Peer to Peer Lending. A 7m7y tool?

In my last post, I suggested that banks are profitable businesses because they have such a large mark-up. If they’re so great, my son asked, why don’t I simply plonk my cash into a safety deposit box and dole it out to willing borrowers like some kid with a lemonade stand?!

Why not, indeed?

The simple and obvious answer is risk, which the bank handles, I said to my son, with a combination of volume (to spread risk), people (to manage risk), and systems (to assess and ‘price’ risk).

However, Rick Francis offers perhaps a better-lemonade-stand-solution (?) … Peer-to-Peer Lending:

There is a fairly easy way to become the bank- peer to peer lending. It doesn’t remove the risk of default but does allow for diversification and there is a framework to asses the risk. They break loans into many small pieces that different individuals fund, so you don’t risk too much on any one loan.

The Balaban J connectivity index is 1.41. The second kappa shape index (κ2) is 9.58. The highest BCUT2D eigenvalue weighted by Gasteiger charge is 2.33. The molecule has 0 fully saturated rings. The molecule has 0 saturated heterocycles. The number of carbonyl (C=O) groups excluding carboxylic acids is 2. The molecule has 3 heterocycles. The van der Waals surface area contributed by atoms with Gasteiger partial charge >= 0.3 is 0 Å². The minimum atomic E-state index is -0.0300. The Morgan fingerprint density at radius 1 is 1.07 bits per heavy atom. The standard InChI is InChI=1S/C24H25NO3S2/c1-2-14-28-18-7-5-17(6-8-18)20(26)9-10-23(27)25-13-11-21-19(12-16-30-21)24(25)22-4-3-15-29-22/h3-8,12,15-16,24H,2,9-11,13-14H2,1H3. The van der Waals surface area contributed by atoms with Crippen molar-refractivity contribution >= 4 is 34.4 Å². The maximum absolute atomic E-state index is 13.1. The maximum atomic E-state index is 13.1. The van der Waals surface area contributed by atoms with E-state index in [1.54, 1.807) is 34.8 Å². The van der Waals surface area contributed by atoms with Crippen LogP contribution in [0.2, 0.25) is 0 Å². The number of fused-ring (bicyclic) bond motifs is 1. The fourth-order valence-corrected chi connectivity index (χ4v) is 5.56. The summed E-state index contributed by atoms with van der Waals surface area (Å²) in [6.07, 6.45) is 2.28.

Yep, P2P Lending certainly helps to address one of the banks’ three mechanisms for handling risk: you can spread your loans (the bank lend $400k many/many times over … you lend $40 many/many times over).

But, what about the experienced PEOPLE? It can take some time/trouble to sift through all of those loan apps listed on the leading P2P sites, as Jake points out:

P2P lending requires you to pick through hundreds of loan apps, and filter it to the set that you believe has the best risk / return ratio.

Then you have to diversify – invest in many loans so that a single default will not wipe you out. I think that you should invest no more than 1% of your portfolio into a given loan – so lets say you need to invest in at least 100 loans. Unfortunately, that requires you to pick through probably 1,000 applications hand-by-hand (you already discard the vast majority based on search criteria).

That’s frankly just too much work to be worth it, no?